This blog has repeatedly advocated the rights of animals suffering in research laboratories, mainly rodents, dogs, cats etc.  However it is no surprise that other walks of life are greatly affected by human interaction.

According to the Green Peace Organization, we will see other forms of testing that will greatly affect marine life as well as oceanic ecosystems in the near future.  The ocean makes up about 70% of our planet and the wide range of biodiversity is the main source of revenue of many economies along the coast as well as for islander communities.

President Obama has permitted seismic testing and sonar testing by the United States Navy in hopes to find oil sources in places below sea level – where marine species live and prosper.

Seismic testing include airguns that are used to explore oil and gas deposits beneath the ocean floor.  They give off deafening impulses on a recurring basis.  Similar to echolocation, when the sound waves ‘bounce back’ these scientists are able to locate oil deposits.  The noises generated from the airgun impacts fish, invertebrate, along with the endangered marine mammal population.

To make matters worse, the United States plans to search the ocean floor along the East and West coast of America.  This will not only deplete already endangered species, but will also affect fisheries and overall economy.  These impulses will cause harm and possibly kill animals in close proximity to the airgun.  As for animals at great distances away, it will still be deafening and cause behavioral differences, such as changing their migration patterns for breeding and feeding.

Nevertheless, we all know that the oil industry and gas prices are a huge concern for this country that must be addressed.  But what if there was an alternative to the seismic airgun testing?

According to Okeanos – Foundation for the Sea, out of Monterey, CA, USA there have been promising technologies for the near future that can produce the same quality effects of an airgun, without impacting marine life.

It has been found that “controlled sources, such as marine vibrators (e.g., hydraulic, electric, etc.)” can reduce the peak amplitudes, consequently reducing the frequencies of sound projected onto the ocean’s floor.  This sweep (instead of an impulse) is accomplished by dispersing the energy at lower doses over time.  Also, a technique known as pseudo noise (PN) sequences reduces the amplitude as well.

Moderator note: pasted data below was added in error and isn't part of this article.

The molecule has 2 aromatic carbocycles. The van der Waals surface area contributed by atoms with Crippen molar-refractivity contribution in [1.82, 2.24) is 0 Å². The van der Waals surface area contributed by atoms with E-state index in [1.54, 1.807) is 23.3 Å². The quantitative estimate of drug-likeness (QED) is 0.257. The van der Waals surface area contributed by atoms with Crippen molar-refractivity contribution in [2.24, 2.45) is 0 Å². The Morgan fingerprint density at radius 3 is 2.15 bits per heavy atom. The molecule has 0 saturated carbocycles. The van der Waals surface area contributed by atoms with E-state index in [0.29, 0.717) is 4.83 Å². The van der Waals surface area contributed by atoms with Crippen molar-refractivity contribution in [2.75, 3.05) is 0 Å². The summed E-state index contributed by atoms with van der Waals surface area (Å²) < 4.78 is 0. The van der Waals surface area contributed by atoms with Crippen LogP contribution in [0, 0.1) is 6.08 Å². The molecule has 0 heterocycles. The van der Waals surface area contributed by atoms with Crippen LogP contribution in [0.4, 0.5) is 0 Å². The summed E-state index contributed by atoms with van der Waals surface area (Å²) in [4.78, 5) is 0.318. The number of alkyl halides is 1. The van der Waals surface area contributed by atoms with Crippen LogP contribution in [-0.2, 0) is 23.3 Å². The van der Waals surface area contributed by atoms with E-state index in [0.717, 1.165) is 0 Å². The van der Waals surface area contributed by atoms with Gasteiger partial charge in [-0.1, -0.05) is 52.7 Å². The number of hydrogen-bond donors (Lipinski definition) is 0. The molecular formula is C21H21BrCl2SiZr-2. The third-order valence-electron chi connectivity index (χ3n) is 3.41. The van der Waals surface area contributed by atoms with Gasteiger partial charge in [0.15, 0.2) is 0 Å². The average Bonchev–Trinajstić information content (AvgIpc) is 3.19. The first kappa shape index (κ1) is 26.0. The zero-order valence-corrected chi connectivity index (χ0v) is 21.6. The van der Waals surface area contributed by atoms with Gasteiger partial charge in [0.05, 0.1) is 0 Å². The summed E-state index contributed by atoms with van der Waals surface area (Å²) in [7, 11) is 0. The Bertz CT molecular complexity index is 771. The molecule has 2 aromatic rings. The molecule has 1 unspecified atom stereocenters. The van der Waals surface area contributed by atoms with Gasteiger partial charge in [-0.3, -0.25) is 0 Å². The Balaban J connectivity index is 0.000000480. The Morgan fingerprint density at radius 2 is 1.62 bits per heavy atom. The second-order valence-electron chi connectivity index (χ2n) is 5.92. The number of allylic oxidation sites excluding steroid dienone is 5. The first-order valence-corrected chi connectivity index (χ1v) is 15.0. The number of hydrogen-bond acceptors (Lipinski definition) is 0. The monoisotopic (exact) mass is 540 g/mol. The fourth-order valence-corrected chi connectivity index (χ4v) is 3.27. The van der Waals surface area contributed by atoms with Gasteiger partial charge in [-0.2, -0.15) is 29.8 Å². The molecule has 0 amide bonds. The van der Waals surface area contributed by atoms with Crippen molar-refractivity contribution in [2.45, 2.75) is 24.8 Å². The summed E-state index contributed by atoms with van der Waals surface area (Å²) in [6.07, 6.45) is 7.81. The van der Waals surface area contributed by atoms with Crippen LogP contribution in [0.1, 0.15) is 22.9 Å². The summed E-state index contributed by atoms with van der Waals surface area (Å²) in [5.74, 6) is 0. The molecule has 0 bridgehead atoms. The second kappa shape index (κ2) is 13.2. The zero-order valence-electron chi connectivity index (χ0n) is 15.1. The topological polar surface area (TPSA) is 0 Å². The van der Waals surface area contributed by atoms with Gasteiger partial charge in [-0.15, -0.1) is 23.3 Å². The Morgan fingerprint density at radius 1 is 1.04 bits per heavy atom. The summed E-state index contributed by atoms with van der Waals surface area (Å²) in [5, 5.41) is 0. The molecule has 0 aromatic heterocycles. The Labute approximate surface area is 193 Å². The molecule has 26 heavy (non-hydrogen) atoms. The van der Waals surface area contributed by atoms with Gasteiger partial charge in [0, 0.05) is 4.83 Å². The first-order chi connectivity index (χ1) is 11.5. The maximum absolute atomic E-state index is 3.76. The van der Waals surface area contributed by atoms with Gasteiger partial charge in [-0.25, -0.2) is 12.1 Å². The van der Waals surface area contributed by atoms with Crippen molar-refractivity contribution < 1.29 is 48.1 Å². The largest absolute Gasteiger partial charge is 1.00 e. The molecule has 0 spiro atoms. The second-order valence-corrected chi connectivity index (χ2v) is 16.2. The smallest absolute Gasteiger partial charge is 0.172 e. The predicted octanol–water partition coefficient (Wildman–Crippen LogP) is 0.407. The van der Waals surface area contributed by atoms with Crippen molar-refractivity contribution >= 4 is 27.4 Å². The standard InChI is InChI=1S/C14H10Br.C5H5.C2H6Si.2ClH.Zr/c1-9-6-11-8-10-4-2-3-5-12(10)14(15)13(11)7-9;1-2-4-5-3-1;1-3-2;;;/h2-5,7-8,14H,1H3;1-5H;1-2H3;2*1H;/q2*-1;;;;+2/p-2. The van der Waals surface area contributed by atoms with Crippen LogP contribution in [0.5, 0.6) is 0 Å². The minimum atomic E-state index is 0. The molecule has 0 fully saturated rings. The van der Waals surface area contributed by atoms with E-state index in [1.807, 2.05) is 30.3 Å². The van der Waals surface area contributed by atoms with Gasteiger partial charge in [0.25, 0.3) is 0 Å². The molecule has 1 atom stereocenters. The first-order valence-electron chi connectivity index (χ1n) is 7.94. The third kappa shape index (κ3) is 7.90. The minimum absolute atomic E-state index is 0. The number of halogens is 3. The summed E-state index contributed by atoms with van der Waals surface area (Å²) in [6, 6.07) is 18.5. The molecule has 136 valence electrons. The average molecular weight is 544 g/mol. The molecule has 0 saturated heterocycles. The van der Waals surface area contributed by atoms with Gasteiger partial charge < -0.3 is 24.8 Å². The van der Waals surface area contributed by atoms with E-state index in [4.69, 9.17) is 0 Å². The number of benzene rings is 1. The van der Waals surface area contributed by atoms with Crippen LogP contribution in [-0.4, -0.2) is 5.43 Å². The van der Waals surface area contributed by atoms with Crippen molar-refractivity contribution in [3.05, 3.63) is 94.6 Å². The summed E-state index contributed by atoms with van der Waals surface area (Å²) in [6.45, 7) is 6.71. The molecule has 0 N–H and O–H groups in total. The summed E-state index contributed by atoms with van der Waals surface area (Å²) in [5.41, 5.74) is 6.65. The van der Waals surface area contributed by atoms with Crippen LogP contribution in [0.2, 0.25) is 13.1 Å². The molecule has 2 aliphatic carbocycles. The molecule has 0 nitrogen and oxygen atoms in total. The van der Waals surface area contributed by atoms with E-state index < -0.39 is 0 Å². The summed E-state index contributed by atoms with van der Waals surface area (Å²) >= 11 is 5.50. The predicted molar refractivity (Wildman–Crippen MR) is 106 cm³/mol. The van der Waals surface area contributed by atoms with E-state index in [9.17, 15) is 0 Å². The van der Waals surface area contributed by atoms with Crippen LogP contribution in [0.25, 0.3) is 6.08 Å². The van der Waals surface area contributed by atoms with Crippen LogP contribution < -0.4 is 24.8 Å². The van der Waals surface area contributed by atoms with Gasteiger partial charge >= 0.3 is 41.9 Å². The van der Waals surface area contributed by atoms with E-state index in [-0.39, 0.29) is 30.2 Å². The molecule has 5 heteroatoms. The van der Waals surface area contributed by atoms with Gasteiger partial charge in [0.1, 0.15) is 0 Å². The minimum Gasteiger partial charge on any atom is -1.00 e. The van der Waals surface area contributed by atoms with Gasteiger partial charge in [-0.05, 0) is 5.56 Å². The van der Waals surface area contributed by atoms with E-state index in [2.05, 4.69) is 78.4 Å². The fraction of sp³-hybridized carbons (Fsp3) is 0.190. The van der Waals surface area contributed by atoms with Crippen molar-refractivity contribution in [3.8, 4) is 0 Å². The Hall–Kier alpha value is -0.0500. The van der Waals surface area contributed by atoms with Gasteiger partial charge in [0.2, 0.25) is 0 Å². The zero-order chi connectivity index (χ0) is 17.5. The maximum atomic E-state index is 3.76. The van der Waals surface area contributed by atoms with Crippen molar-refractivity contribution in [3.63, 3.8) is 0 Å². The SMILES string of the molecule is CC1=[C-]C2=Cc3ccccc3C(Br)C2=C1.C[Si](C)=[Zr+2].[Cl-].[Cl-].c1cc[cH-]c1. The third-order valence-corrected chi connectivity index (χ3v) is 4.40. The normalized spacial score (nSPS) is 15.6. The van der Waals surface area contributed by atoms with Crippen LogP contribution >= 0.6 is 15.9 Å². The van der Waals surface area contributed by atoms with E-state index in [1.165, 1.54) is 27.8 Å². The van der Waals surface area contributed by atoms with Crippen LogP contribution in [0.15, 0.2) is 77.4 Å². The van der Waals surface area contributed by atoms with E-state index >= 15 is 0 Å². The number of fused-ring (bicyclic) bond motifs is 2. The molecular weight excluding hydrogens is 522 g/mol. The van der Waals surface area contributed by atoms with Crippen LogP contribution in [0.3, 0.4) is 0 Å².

Both of these new alternatives do not decrease the quality of data.  The worth is synonymous to the seismic airgun testing.  They simply decrease the potential consequences.  However it is clearly noted in Okeanos’ report that more research and funding must be included to fully understand the long term effects of these technologies.

If we invade ecosystems searching for oil without considering the consequences, future generations will be greatly affected.  A project as controversial as this deserves further thought and examination of alternatives before drastic measures are taken and we are left with irreversible damage.

“The sea, the great unifier, is man’s only hope. Now, as never before, the old phrase has a literal meaning: we are all in the same boat.”

— Jacques Yves Cousteau, Oceanographer



3 thoughts on “Chapter 5: Under the Sea

  1. Hello Sam,

    I really liked your pictures in your blog because it really caught my attention! It makes me sad that there are things going on that will hurt our marine animals living in the ocean. I almost feel like this is never ending, I almost wonder now if this is ever going to end one day. Animals have lives to life, to reproduce and mate just like how we do as humans. It is seriously unfair that these animals are being harmed. I’m glad there will be airguns that will make it less harmful for the marine animals. It is scary to imagine if this is always going to be happening and animals cannot be saved as you said, “irreversible damage.” I really liked your blog Sam and I thought this was very interesting to read about!


  2. Your blog is very interesting and a sad at the same time. It really hurt to know that we’re doing that much harm to other creatures just to make our life easier, not even to survive! But it’s great that there is hope to make things right, maybe a little bit, but it’s a step in the right direction. Thanks for such a nice blog!


  3. You brought to our attention some the most important, yet forgotten aspect of animal caring. Most sea creatures we do not really know about, thus, we do not care that much. The damages that we cause can’t be seen by everyone. Therefore, people do not feel the danger that we put on the eco system. We have to regulate those procedures more and care about life under sea more. Great article Sam!


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